Thursday, March 5, 2015

Splitting a tree over mutiple plotting devices or pages

An R-sig-phylo subscriber asked the following yesterday:

I'm searching for a way to plot a huge phylogenetic tree to multiple pages in one searchable pdf file from R…. Does anybody know if this is possible and an effective way of doing this?

Well, my first response was that phytools has a function, splitplotTree, that can be used to split a plotted tree across columns in a single plotting window, or across plotting devices. Consequently, I responded:

One option is to use the function splitplotTree in phytools. By default it plots the split tree in two columns, but there is an option to split it into two windows. Then each plotted tree could be saved as a PDF.

On further thought, I realized that there is a better way. plotSimmap in phytools (and, consequently, plotTree, which uses plotTree, which uses plotSimmap internally) allows the user to control the y-limits of the plot. As a result it would be straightforward to write a simple wrapper that split the tree using a moving window over the plotting area. It also allows us to relatively easily split our tree over more than two pages. The following is an example of what that might look like:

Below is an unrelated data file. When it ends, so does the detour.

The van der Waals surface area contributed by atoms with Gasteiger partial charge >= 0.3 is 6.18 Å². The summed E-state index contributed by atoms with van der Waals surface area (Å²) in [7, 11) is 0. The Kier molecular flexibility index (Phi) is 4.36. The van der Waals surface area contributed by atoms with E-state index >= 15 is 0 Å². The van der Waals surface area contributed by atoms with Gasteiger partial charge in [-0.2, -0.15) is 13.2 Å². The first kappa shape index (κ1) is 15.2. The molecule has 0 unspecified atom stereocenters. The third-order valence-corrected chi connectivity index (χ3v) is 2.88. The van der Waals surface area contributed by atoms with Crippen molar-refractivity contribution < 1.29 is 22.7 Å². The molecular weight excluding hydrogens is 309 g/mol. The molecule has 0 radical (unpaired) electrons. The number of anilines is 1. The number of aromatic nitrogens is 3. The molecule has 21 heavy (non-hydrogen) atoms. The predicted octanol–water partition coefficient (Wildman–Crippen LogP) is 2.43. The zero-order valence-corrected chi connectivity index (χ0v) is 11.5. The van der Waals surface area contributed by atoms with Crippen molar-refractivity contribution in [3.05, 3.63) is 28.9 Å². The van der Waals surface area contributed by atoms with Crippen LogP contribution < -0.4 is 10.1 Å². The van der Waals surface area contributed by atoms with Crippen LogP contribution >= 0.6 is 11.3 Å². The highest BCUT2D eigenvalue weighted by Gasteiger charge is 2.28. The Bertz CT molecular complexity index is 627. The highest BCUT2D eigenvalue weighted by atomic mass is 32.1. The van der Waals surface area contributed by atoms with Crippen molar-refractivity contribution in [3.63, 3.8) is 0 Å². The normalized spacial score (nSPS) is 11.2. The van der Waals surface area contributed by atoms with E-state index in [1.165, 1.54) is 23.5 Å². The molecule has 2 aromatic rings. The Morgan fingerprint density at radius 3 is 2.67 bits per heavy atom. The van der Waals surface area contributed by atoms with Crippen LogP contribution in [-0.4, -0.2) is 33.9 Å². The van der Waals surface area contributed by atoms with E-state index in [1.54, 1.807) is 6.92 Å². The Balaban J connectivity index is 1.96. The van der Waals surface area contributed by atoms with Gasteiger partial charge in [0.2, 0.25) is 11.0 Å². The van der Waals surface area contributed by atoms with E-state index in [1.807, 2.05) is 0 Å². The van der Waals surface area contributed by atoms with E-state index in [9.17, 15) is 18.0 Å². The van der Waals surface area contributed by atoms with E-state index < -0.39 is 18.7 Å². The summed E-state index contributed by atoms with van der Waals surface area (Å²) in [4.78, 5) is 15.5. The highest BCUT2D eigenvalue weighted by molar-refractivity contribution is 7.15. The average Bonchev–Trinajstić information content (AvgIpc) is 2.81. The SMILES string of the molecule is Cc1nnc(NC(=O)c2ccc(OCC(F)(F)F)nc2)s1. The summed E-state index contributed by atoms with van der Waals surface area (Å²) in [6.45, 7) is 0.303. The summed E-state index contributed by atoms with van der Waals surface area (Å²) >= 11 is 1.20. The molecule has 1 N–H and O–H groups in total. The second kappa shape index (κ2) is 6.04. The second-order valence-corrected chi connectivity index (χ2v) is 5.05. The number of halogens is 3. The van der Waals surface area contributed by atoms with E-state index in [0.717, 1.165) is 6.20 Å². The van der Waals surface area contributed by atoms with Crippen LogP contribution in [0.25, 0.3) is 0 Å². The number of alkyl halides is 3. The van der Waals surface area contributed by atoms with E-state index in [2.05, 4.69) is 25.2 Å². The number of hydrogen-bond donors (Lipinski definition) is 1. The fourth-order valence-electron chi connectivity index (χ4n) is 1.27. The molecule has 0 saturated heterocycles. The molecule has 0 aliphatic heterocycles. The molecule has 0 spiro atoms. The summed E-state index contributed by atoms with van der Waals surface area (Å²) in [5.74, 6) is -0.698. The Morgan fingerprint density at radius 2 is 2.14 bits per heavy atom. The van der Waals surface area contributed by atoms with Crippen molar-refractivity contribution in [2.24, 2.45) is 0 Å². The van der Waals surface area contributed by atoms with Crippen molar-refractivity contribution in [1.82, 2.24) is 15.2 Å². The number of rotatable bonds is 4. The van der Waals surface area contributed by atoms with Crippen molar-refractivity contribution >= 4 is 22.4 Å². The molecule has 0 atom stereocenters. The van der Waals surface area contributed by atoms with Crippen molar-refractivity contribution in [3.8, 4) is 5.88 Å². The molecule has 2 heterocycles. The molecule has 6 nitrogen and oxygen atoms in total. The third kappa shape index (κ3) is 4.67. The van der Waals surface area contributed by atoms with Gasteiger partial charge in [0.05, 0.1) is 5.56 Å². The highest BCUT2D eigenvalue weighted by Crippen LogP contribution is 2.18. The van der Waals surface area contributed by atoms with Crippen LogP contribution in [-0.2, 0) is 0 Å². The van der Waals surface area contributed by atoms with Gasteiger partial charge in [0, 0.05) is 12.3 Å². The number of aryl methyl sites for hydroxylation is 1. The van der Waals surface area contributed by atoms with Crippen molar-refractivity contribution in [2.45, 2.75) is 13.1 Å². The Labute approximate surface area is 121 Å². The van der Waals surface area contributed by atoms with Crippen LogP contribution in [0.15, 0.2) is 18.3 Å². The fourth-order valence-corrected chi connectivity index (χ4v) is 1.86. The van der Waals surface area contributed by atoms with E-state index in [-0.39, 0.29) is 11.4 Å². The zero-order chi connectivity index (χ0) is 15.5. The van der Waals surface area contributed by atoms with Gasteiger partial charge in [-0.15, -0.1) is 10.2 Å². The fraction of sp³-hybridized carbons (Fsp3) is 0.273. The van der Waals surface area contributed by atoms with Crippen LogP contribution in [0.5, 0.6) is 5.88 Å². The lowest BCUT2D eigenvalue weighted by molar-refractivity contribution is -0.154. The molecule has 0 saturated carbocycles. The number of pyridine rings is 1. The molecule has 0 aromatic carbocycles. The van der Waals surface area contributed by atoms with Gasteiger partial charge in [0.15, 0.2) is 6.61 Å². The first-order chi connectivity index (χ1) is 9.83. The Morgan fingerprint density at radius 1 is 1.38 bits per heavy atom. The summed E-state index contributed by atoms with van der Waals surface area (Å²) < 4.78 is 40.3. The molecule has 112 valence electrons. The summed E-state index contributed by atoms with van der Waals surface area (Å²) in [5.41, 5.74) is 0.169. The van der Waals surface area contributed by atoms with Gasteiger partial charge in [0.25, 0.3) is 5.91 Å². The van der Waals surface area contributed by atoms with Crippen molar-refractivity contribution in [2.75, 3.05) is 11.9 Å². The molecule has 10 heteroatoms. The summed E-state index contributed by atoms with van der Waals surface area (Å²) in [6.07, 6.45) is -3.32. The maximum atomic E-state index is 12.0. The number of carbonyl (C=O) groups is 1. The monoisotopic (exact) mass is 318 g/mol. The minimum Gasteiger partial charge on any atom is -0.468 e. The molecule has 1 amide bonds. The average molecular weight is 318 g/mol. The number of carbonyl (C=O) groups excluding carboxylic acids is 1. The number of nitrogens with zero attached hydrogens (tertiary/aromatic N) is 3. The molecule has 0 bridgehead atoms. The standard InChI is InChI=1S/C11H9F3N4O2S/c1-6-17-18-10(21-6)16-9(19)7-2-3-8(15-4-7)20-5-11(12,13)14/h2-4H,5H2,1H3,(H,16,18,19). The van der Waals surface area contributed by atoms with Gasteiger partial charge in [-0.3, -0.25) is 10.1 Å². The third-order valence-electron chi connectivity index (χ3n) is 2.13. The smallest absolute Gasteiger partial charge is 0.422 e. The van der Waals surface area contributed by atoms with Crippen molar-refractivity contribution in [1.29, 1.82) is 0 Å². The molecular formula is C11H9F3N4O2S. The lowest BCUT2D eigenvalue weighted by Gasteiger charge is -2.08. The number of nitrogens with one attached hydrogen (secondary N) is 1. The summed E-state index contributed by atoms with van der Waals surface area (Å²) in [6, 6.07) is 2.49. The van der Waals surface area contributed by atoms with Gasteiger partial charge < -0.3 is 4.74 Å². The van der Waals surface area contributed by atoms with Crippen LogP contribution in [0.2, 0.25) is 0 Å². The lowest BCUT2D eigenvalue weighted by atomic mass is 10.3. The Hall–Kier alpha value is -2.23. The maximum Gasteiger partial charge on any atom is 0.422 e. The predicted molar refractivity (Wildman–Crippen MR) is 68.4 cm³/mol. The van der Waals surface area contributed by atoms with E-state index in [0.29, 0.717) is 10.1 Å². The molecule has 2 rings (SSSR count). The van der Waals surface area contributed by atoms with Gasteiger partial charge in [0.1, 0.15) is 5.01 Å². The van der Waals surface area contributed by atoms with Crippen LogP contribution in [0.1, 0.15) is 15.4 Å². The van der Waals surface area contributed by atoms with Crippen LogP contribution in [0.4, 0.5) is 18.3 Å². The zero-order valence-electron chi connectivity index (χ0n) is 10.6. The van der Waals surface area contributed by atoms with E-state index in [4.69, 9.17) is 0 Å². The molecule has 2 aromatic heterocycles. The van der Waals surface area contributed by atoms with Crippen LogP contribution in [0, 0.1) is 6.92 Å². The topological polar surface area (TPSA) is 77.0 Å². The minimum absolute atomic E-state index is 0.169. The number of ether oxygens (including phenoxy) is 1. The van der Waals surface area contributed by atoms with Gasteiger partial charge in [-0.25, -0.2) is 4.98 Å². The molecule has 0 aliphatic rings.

if(!is.null(file)) pdf(file,width=8.5,height=11)
    if(is.null(splits)) splits<-(floor(0.5*Ntip(tree))+0.5)/Ntip(tree)
    for(i in nrow(S):1){
        if(is.null(file)&&i<nrow(S)) par(ask=TRUE)
    if(!is.null(file)) oo<

Note that in order to avoid having the tips & edges near the bottom of each page plot at the top of the following page, I had to trim ~4% off of the top & bottom of each plot. This is because for a given y range, R will create a plotting area that is 4% on each size larger than the area specified.

OK, now let's try it:

## create realistic tip labels
foo<-function(i) paste(sample(LETTERS,1),"._",paste(sample(letters,round(runif(1,min=4,max=8))),

plot of chunk unnamed-chunk-2 plot of chunk unnamed-chunk-2 plot of chunk unnamed-chunk-2 plot of chunk unnamed-chunk-2

The splits mark the proportions of the plotted graph that I want to be displayed on each page.

We can also send the output to a multi-page PDF:


The output is here: split.plotTree.pdf.

That's it.

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